Judas Iscariot agrees to handover Jesus in exchange of thirty pieces of silver, according to an account in the Gospel of Matthew (26:15) in the New Testament: “14 Then one of the Twelve - the one called Judas Iscariot - went to the chief priests 15 and asked, “What are you willing to give me if I deliver him over to you?" So, they counted out for him thirty pieces of silver. 16 From then on Judas watched for an opportunity to hand him over".
At the time, Palestine did not produce silver shekels, but instead, used the regional silver coins of Tyre.
However, thirty silver coins similar to the ones received by Judas for betraying Jesus, are conserved at the AUB Archaeological Museum.
The obverse side represents usually the bust of God Melqart to the right, with a slight whisker, a laureate on the head, and wearing a lion-skin knotted around neck.
The reverse shows an eagle standing left, with right foot on the beak of a ship, and a palm branch over the right shoulder. Circled by a Greek inscription TYPOY IEPAΣ KAI AΣYΛOY which translates: Of Tyre the holy and inviolable city.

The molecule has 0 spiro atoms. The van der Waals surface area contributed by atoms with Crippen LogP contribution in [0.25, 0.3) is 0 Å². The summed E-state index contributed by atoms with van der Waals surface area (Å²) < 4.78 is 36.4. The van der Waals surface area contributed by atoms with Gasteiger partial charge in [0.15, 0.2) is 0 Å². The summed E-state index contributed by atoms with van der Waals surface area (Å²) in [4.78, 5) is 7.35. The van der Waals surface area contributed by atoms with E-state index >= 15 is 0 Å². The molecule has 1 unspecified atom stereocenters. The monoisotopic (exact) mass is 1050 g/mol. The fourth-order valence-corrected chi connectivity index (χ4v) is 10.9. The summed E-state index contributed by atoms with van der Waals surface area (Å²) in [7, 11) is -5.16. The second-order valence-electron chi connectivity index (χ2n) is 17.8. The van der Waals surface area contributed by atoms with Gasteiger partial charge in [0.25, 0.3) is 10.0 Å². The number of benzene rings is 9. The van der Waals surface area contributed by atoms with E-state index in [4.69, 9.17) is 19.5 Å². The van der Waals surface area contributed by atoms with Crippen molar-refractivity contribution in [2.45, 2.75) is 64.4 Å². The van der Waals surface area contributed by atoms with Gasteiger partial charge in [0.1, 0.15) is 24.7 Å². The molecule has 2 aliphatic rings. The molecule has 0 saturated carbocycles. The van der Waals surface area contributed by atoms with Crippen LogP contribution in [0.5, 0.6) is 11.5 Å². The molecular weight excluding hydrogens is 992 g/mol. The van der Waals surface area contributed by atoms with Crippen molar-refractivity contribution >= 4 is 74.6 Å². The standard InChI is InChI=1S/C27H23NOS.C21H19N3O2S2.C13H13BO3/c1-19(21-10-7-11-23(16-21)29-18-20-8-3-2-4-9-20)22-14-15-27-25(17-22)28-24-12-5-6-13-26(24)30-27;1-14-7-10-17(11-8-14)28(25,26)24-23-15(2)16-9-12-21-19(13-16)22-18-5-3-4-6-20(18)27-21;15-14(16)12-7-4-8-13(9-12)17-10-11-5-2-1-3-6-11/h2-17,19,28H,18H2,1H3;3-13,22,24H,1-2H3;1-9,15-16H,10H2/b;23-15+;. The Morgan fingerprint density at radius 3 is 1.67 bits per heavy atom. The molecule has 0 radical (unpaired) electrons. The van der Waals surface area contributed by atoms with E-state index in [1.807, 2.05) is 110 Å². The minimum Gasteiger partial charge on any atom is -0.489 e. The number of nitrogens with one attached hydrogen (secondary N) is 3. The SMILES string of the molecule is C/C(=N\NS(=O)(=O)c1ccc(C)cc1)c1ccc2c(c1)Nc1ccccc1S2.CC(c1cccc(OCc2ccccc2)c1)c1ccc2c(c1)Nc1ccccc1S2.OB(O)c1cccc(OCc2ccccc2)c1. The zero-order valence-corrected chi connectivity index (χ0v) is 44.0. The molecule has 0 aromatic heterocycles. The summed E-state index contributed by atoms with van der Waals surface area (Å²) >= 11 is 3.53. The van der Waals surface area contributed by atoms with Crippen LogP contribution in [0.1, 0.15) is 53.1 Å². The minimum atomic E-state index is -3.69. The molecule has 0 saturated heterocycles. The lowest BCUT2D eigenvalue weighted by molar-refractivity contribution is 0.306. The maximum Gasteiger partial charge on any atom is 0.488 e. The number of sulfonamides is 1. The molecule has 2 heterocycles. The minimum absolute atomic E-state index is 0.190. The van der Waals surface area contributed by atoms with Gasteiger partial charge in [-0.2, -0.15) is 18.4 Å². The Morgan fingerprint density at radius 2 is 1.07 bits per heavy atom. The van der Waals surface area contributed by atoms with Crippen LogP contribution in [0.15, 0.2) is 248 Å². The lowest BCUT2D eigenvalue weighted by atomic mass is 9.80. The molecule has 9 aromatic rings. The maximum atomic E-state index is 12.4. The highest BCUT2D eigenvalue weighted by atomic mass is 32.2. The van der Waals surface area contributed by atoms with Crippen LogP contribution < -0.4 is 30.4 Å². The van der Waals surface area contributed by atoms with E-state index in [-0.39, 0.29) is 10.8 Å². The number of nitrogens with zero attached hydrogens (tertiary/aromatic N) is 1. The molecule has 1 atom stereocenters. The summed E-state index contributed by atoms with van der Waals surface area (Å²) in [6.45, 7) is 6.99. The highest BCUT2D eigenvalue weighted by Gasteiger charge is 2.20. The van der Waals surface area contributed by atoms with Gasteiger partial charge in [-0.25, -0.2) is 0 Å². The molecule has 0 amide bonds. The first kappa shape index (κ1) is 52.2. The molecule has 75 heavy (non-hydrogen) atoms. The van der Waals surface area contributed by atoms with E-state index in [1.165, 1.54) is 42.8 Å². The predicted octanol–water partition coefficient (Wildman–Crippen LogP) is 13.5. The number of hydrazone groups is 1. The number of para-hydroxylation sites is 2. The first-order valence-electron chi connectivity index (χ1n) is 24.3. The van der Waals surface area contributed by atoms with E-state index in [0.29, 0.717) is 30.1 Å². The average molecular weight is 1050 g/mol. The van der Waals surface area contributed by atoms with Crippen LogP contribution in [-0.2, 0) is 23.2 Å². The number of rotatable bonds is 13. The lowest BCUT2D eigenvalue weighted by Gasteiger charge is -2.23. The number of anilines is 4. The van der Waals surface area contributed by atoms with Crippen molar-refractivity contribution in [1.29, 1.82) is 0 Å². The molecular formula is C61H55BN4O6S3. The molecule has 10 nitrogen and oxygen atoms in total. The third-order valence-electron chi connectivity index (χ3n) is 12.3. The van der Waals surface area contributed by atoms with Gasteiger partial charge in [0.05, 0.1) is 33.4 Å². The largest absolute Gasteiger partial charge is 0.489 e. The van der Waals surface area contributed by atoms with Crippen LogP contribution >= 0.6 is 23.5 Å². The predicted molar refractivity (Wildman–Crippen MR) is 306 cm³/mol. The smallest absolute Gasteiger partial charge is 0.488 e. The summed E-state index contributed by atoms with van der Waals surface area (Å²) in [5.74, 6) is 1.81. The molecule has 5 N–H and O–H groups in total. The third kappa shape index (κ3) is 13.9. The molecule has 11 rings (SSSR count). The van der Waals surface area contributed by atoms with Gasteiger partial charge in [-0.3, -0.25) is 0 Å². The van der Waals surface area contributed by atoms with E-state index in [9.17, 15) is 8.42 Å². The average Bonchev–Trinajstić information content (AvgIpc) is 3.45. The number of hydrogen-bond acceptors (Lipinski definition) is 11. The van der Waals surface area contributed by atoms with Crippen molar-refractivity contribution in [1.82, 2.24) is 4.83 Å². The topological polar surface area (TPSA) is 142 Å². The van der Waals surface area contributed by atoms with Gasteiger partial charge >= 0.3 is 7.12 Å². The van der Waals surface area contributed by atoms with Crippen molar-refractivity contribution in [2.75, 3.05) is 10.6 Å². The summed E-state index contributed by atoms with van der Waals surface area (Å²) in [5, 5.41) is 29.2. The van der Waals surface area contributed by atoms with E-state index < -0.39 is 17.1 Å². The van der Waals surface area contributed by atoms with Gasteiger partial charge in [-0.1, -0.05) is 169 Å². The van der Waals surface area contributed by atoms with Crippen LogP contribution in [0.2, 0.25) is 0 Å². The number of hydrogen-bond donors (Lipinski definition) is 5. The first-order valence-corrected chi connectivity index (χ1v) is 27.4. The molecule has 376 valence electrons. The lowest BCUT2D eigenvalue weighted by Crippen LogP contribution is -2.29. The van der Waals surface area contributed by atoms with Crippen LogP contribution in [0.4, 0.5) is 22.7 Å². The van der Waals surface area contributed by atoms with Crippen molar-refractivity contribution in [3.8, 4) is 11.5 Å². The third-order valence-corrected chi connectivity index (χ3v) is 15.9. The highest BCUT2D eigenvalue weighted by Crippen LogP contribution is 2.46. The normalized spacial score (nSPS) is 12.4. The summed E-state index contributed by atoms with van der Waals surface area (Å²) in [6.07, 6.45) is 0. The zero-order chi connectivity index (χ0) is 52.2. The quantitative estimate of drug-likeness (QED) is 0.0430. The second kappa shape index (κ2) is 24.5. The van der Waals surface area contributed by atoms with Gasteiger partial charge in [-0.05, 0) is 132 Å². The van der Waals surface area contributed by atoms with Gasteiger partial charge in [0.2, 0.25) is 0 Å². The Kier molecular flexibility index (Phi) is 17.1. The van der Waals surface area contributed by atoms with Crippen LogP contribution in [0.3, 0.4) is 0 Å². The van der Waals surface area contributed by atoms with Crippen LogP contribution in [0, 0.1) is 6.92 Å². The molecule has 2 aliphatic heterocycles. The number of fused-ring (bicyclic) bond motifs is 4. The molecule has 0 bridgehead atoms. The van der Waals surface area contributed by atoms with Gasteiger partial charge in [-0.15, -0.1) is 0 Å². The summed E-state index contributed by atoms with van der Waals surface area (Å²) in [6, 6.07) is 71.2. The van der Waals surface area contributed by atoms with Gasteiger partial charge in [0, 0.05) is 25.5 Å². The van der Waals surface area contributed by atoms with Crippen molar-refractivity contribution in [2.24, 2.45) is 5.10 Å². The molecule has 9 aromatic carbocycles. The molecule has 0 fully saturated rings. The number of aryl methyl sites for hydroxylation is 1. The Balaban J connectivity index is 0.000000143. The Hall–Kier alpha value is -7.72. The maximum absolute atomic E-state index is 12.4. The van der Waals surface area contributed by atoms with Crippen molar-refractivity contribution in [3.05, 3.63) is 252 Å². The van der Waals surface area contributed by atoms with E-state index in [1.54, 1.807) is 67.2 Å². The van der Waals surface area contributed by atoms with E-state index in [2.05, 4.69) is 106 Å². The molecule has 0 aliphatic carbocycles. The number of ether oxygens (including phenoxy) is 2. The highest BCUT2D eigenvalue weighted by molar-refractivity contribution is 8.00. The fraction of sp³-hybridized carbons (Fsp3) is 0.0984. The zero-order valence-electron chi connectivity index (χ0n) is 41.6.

After the arrest of Jesus, Judas was filled with remorse and before hanging himself, he returned the money to the chief priests. The latter decided that they could not put it in the temple treasury as it was considered blood money, and so they were used to buy the Potter's Field for the burial of foreigners.
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